Workers homemade tire shredder saves a lot in disposing mountain of old tires
Faced with mounting costs to dispose of old tires picked up off rural roadways and creek beds,
Collin County Public Works employees designed and built a portable tire shredding machine from scrap material and a few new parts to help clean up the countryside and save a great deal of taxpayer dollars.
The Tire Shark, a gas-powered hydraulic chopper mounted on an unused old water pump trailer, is hauled to illegal dump clean-up sites across 600-plus square miles and cuts tires in half, cutting disposal costs by about 96 percent. Now in its third year of operation, almost 20,000 discarded tires have been disposed of, with close to $100,000 saved in disposal fees.
The county’s investment: some innovative thinking, teamwork and about $2,200 in equipment.
In early 2009, Collin County stepped up
enforcement against illegal dumping, putting the
Sheriff’s Office and the Public Works Department in a partnership that would clamp down on those who illegally dumped trash on county roads and in creek beds. Naturally, that effort triggered a large follow-up operation to clean up sites scattered across more 600 square miles of rural land.
While the results of this ongoing program proved effective in
curbing new dumpsites, the clean-up costs for properly disposing of mountains of old tires collected in the process began to climb quickly.
Most household trash is hauled away to the local landfill, but the county faced a $5 per tire fee from the
North Texas Municipal Water District (NTMWD); meaning, a ton of old tires would cost taxpayers here about $500. Crews were hauling anywhere from three to eight tons of old tires every month out of dump sites, tree lines and stream beds – or about $1,500 to $4,000 in monthly costs for tire disposal alone.
However, the NTMWD only charges $31 a ton for tires that have been shredded or chopped up.
The Road and Bridge staff worked to find a way to overcome the problem of those costs, without buying expensive equipment. Commercial car tire shredders run from $50,000 to $100,000, depending on the volume of work required and the amount of shredding and separation of steel belts.
So the staff put their heads together to solve the problem by building their own tire shredder.
By August 2009, they had culled together a mish-mash collection spare parts and scrap from the county’s service center, including an old trailer frame, bought a new motor and pump for $2,200, and came up with a working portable shredder that would pay for itself in a very short time.
The workers came up with a design to build a simple machine to chop tires in half – and cut disposal costs to a fraction of their original amount – after reading articles on tire-cutting to save costs. They inspected similar commercial machines in two other counties, and felt they build one cheaper. They took photos, drew up a plan, and started gathering what material they had on hand.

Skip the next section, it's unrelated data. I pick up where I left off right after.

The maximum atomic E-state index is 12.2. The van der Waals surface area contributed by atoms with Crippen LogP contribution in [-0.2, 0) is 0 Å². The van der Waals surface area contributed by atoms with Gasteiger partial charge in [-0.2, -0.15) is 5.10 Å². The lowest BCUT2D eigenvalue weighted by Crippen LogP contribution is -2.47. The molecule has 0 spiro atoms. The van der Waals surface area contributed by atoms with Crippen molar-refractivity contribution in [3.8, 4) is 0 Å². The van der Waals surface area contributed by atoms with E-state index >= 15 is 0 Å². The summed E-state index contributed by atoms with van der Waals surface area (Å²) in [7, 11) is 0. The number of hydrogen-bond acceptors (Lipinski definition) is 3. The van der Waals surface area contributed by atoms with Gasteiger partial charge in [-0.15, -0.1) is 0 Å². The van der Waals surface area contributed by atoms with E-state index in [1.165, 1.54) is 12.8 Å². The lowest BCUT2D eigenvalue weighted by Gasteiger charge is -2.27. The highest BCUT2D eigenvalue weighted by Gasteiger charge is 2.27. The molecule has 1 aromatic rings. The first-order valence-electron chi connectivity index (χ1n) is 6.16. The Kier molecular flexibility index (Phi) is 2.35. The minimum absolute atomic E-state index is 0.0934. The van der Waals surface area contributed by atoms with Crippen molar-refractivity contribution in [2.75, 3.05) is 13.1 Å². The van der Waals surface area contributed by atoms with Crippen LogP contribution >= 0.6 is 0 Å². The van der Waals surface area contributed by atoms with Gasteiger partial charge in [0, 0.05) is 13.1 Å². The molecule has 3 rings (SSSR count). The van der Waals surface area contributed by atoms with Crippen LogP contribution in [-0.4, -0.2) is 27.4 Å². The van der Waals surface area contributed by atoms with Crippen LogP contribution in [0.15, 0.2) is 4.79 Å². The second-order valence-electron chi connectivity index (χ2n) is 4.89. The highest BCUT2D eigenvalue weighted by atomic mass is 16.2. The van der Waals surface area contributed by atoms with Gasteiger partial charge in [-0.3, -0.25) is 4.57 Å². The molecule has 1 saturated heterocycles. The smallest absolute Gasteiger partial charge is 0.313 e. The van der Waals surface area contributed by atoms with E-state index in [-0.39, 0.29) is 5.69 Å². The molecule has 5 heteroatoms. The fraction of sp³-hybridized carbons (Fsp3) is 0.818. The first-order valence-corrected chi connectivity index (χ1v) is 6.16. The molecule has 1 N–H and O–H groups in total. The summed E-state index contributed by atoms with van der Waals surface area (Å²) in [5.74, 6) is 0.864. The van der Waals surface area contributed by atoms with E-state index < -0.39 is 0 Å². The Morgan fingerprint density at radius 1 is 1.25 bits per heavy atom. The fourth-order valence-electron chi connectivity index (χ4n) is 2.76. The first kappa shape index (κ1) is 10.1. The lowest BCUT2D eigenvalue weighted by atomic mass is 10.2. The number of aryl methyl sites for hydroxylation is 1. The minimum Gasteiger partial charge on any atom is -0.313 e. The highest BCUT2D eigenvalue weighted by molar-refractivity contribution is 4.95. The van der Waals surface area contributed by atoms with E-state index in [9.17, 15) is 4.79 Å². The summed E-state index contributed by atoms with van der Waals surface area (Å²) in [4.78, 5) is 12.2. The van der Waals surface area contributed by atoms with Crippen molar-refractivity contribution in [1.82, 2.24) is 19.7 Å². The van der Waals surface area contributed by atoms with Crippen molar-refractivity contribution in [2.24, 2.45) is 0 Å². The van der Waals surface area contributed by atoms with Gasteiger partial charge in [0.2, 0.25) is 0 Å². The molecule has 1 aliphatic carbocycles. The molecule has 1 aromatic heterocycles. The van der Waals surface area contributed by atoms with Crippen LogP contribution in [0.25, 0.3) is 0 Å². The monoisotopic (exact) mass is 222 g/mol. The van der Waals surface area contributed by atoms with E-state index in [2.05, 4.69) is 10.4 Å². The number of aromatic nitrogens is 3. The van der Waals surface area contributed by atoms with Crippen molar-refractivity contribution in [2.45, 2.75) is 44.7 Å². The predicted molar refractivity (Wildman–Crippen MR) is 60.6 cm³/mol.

With a collection of angle iron, inch-thick steel plating, some metal mesh and an old water pump trailer, they got to work.
The backbone of the project, however, would be to purchase a hydraulic pump and cylinder to handle the 3,000 psi needed to cut easily through steel belts in old tires, and a 24-horsepower gas engine to power it all.
They wanted a slow, steady blade drop for safety and to cut down on wear and tear, plus the trailer allowed for the shredder to be transported to dump sites where the tires could be cut and then hauled directly to the dump.
Daily maintenance has been simple: greasing the cylinder, and checking fuel, oil and hydraulic fluid levels. Workers are still using the original blade. Due to hauling the shredder to remote sites and the muddied conditions of many old tires, the only replacement made so far has been the cylinder, most likely fouled by dirt and debris.
They nicknamed it the
The shredder has become an integral part of the county’s environmental clean-up efforts in rural areas, and has obviously helped cut costs to taxpayers dramatically.
Now in its third year of use, the shredder has lopped 19,923 old tires in half. Without it, the county would have paid out $99,615 to dispose of them with the NTMWD at $5 per tire. Instead, the cost to dispose of almost 200 tons of tire has come to $6,176.13 – a savings of $93,428.87 for a $2,200 investment and some leftover material.
Besides being used to help clean up dump sites, Public works folks also pull the Shark to the county’s
rural trash dump days, where residents can have their old tires cut up for free -- and avoid the $5-per-tire fee. They also shred old tires from the county’s fleet of vehicles.
Nice work, fellas.
View Past Features